Posted by: schooleducator | February 24, 2009

The Importance of Play

New research shows that increased physical activity boosts academic performance, with greater concentration and focus seen in children (“The 3 R’s? A Fourth Is Crucial, Too: Recess.” – NYT – 2/24/09). Anybody who has spent time teaching middle school boys or who is trying to raise boys does not need academic researchers to tell them that if boys cannot have time outside, away from the seatbelt classroom, it can be a long day, for the teacher and the rest of the class. Rainy days are torture for children and teachers. With the push for test scores, many schools curb recess, in the belief that children benefit from more time on task in the classroom. If you ask a middle school boy what his favorite part of the day is, oftentimes the first and quickest response is “recess.” It is heartening to know that there is formal research to support what educators and parents of boys have known through direct experience.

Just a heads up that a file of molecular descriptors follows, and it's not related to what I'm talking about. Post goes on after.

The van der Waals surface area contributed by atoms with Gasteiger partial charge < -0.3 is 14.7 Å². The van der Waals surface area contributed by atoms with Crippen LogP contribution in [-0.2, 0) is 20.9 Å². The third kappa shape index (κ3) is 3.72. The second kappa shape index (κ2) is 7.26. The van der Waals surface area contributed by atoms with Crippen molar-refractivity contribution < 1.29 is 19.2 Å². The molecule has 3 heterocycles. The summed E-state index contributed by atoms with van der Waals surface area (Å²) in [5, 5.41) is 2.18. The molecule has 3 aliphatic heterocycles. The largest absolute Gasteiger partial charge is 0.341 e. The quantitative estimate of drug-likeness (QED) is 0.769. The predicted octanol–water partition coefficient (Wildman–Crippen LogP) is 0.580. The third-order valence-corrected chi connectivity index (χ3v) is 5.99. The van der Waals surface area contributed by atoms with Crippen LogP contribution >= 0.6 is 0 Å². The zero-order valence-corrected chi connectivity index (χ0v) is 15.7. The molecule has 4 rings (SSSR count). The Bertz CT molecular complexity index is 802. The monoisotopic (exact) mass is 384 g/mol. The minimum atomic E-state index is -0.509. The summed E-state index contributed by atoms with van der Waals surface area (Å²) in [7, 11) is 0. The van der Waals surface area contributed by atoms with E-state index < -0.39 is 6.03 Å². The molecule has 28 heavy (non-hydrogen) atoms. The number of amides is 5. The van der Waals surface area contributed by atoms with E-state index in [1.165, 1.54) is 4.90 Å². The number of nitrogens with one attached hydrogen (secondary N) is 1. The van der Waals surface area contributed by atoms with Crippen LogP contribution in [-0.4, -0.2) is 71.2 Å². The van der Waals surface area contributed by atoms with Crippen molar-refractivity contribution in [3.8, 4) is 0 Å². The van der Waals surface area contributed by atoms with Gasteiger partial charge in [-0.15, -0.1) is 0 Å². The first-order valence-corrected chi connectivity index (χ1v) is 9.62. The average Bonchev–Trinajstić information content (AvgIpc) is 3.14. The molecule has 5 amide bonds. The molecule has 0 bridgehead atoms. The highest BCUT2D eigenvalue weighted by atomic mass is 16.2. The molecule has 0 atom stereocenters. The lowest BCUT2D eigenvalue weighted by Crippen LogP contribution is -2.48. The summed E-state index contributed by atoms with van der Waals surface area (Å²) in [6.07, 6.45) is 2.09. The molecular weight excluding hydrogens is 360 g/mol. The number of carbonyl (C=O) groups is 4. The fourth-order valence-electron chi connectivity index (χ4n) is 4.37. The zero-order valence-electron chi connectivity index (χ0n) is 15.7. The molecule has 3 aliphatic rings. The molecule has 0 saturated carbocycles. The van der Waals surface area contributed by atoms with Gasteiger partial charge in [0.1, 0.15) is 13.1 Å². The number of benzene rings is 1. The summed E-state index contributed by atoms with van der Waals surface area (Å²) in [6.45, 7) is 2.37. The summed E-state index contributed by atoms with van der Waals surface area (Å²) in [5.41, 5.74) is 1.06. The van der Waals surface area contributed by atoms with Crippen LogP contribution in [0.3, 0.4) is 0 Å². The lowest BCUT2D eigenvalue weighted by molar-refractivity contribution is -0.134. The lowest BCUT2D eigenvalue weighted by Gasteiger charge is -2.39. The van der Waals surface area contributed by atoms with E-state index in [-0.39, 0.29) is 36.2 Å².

Michael Thompson has written extensively about boys and their need to be given space to play, and even be a bit physical with each other, as long as there is “no blood spilled.” Schools are quick to quash this type of play, for fear of escalation and reprisal. It is a fine line, for sure, between physicality and harm, but boys need time, like puppies do, to roll around and get dirty. Just take a look at Arne Duncan and Barack Obama. With Mr. Duncan taking the reins of the U.S. Department of Education, there is hope for an emphasis on play. He is after all, an avid basketball player, just like President Obama is. Much has been written about President Obama’s obsessive need for a morning workout, and the President is already assembling a basketball crew at the White House. Role modeling is so critical, and what better way for kids to see the value of physical activity than to see photos of President Obama playing pick up with the North Carolina basketball team, or even to see pictures of him on the beach in Hawaii. He lives a healthy, balanced life.


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